Oh! the doleful sight that now was to behold at this bouse! Come, behold the works of the Lord, what desolations he has made in the earth. Of thirty-seven persons who were in this one house, none escaped either present death, or a bitter captivity, save only one, who might say as in Job i. 15: ’And I only am escaped alone to tell the news.’ There were twelve killed, some shot, some stabbed with their spears, some knocked down with their hatchets. When we are in prosperity, Oh the little that we think of such dreadful sights, to see our dear friends and relations lie bleeding out their heart’s blood upon the ground. There was one who was chopped in the head with a hatchet, and stripped naked, and yet was crawling up and down. It was a solemn sight to see so many Christians lying in their blood, some bere and some there, like a company of sheep torn by wolves. All of them stripped naked by a company of hell-hounds, roaring, singing, ranting, and insulting, as if they would have torn our very hearts out; Yet the Lord, by his almighty power, preserved a number of us from death, for there were twenty-four of us taken alive and carried captive.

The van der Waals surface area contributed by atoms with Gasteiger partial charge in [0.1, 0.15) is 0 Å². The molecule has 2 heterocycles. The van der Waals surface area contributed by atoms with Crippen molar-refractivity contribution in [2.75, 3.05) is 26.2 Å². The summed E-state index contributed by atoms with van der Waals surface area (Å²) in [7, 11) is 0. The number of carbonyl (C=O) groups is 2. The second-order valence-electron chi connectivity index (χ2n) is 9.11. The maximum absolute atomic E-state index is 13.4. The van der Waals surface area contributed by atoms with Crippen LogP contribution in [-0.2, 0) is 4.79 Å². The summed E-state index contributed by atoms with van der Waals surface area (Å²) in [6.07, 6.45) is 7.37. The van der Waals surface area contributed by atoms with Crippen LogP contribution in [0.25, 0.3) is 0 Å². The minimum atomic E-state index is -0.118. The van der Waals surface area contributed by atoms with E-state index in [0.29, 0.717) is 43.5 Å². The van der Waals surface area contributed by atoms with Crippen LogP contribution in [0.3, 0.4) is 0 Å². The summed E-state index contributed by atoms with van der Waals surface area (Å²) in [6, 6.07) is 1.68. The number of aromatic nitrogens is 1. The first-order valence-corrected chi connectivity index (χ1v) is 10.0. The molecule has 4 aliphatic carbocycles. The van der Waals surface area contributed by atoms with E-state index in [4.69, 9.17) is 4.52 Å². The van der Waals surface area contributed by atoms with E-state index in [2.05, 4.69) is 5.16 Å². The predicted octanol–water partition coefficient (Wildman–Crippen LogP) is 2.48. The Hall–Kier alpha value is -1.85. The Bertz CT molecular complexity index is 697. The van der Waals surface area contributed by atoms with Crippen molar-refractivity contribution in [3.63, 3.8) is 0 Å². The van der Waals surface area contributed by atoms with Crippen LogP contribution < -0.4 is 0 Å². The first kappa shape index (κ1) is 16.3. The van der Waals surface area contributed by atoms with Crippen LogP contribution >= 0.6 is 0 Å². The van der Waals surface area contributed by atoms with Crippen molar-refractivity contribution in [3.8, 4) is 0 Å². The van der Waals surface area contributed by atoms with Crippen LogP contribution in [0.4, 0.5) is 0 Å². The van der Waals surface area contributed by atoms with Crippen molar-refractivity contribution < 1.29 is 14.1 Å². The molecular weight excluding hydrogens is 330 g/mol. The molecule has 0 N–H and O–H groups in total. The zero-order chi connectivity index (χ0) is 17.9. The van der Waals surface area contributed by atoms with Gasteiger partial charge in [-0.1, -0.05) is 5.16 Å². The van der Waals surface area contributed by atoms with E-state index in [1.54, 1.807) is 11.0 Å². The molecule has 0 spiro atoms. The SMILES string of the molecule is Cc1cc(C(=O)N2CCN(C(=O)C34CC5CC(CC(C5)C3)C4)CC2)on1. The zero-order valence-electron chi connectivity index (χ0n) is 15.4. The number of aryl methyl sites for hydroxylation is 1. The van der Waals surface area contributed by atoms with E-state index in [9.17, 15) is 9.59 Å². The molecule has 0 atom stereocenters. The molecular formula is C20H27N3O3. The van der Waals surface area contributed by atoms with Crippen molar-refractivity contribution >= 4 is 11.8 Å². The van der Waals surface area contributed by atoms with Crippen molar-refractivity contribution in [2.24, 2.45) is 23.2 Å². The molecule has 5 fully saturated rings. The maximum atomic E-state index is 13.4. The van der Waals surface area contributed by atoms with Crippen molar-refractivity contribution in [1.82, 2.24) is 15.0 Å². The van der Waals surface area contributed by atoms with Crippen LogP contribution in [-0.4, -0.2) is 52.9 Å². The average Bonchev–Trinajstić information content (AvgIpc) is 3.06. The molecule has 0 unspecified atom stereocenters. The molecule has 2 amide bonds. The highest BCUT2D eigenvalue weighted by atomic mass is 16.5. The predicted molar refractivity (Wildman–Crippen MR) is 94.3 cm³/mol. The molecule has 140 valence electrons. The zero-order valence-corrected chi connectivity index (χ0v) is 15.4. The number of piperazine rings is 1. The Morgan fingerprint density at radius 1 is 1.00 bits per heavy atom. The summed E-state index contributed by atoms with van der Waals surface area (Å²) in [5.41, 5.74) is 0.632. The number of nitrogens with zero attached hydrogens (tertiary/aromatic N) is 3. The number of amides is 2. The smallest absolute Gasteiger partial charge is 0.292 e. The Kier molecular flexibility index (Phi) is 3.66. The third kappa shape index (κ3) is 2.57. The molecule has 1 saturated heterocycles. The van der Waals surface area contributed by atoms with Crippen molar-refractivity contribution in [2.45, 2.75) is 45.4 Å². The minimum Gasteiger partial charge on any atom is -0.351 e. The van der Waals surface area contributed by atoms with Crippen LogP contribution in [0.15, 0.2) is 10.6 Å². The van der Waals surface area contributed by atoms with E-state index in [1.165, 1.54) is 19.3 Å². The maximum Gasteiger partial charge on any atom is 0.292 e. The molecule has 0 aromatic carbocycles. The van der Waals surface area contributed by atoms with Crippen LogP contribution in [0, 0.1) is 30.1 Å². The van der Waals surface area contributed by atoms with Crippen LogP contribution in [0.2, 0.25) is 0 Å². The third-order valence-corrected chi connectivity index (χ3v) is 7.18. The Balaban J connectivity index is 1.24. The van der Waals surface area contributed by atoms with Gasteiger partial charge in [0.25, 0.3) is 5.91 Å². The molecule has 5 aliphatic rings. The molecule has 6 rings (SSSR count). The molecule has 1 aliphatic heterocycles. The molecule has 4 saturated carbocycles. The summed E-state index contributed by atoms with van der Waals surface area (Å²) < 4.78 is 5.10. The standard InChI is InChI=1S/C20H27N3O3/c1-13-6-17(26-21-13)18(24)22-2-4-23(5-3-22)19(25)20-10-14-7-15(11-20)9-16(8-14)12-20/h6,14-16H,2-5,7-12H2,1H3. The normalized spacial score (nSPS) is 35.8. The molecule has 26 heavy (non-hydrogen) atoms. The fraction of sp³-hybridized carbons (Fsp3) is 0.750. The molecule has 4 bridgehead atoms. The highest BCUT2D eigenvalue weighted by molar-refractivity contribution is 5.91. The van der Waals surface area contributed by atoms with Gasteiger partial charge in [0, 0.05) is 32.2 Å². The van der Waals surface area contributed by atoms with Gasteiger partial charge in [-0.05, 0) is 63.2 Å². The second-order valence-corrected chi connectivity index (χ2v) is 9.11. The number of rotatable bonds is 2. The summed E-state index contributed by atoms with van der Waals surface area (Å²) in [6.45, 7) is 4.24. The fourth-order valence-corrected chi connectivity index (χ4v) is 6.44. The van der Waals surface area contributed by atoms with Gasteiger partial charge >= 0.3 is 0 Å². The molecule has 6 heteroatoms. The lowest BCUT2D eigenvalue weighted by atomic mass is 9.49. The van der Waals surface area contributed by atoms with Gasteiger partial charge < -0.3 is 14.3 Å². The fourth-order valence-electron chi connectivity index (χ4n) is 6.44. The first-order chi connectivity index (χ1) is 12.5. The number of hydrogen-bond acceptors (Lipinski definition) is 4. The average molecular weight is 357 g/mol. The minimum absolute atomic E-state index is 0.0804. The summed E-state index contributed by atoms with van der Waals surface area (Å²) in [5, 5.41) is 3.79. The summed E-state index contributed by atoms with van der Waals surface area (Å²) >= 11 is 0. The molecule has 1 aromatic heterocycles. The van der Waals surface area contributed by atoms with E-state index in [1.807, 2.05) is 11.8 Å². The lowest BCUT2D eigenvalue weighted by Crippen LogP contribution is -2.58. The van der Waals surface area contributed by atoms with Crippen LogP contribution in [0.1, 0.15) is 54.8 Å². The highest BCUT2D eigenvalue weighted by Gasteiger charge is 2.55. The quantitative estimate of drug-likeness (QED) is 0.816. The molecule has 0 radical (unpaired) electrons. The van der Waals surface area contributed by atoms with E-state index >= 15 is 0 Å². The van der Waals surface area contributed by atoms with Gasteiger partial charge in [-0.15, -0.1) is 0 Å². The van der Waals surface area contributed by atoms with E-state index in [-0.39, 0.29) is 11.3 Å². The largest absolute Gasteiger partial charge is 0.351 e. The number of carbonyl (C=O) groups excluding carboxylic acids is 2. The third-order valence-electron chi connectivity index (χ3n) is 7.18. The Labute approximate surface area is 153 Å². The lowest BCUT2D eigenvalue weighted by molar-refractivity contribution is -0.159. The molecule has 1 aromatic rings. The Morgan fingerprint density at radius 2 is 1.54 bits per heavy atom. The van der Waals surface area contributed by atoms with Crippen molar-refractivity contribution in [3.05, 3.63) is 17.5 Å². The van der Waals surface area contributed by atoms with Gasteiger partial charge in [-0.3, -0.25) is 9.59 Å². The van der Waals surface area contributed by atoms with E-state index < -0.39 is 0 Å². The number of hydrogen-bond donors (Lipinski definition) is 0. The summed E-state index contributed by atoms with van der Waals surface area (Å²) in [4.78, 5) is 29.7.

I had often before this said, that if the Indians should come, I should choose rather to be killed by them than taken alive, but when it came to the trial, my mind changed; their glittering weapons so daunted my spirit, that I chose rather to go along with those (as I may say) ravenous bears, than that moment to end my days. And that I may the better declare what happened to me during that grievous captivity, I shall par. ticularly speak of the several Removes we had up and down the wilderness.


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Chicago: Mary Rowlandson, "The Doleful Onslaught of the Indians," Story of Her Captivity, Sufferings, and Restoration Original Sources, accessed April 22, 2024,

MLA: Rowlandson, Mary. "The Doleful Onslaught of the Indians." Story of Her Captivity, Sufferings, and Restoration, Original Sources. 22 Apr. 2024.

Harvard: Rowlandson, M, 'The Doleful Onslaught of the Indians' in Story of Her Captivity, Sufferings, and Restoration. Original Sources, retrieved 22 April 2024, from